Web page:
Marcelo Queiroga, who visited the HLB, a Brazilian cooperation project installed at the Lucrécia Paim Maternity Hospital, in Luanda, said this Thursday that the unit is a heritage of both countries, guaranteeing to solidify and expand cooperation in this field.
"It is a great pleasure to visit Banco de Leite Humano, the result of the collaboration between our countries, together we built this bank, which is a heritage of Brazil and Angola, we will continue to work on this technical cooperation to further expand this action", said the Brazilian ruler.
For the Brazilian minister, the BLH should serve as an example for other countries, "not just Portuguese-speaking ones", because, he noted, the Human Milk Bank "begins, above all, with a gesture of love".
"The love of mothers who often donate milk not only to their children, but to other children who need this food," he said.
Marcelo Queiroga visited the hospital flanked by some Health ministers from the Community of Portuguese Speaking Countries (CPLP), who are in Luanda for a meeting of the sector, and the Secretary of State for the Hospital Area, Leonardo Inocêncio.
The HMB, the first of its kind in Angola, was inaugurated on November 18, 2019 and has a daily collection capacity of 100 liters of milk, donated by women, who travel to the hospital for the purpose.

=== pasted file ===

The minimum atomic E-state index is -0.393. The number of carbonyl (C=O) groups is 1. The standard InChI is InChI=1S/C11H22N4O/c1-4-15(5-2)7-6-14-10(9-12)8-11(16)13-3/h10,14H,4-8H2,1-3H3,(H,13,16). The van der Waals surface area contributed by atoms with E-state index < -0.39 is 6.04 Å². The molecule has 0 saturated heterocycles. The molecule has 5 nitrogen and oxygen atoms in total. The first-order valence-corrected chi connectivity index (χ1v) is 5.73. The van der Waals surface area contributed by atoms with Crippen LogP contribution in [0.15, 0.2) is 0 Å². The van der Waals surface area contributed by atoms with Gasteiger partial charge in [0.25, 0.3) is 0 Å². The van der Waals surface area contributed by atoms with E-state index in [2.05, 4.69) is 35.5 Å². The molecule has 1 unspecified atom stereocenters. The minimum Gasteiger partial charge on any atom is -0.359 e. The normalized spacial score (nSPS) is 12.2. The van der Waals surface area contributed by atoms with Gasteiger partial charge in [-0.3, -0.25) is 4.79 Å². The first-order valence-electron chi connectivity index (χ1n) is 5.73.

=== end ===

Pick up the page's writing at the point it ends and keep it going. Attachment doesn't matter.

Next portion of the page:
Manuela Mendes, director general of the Lucrécia Paim Maternity, the largest in the country, praised the visit of the CPLP ministers, noting that the BLH is already registering an increase in supply after the obstacles, especially mobility, caused by the pandemic.
"This milk has served, essentially, for premature babies, in addition to the milk that is donated by the mother herself, those mothers who cannot make it have the support of the milk bank and we know that the main food for the baby", he said in statements to journalists.
According to the official, the neonatal and maternal mortality rates in that unit have decreased by 30 percent in the last three years, mainly due to the new measures outlined by the Government, such as an increase in human resources, accelerated training and an increase in medical devices".
"We have reduced neonatal mortality by 30 percent in these three years, which is not easy, as we still have many problems at the community level, in which risk factors are not recognized and, therefore, they arrive late at our institution", highlighted.
"And that also makes it difficult to further decrease mortality rates," she noted, noting that the hospital unit she directs will implement a program to send messages to pregnant women about risk factors in pregnancy.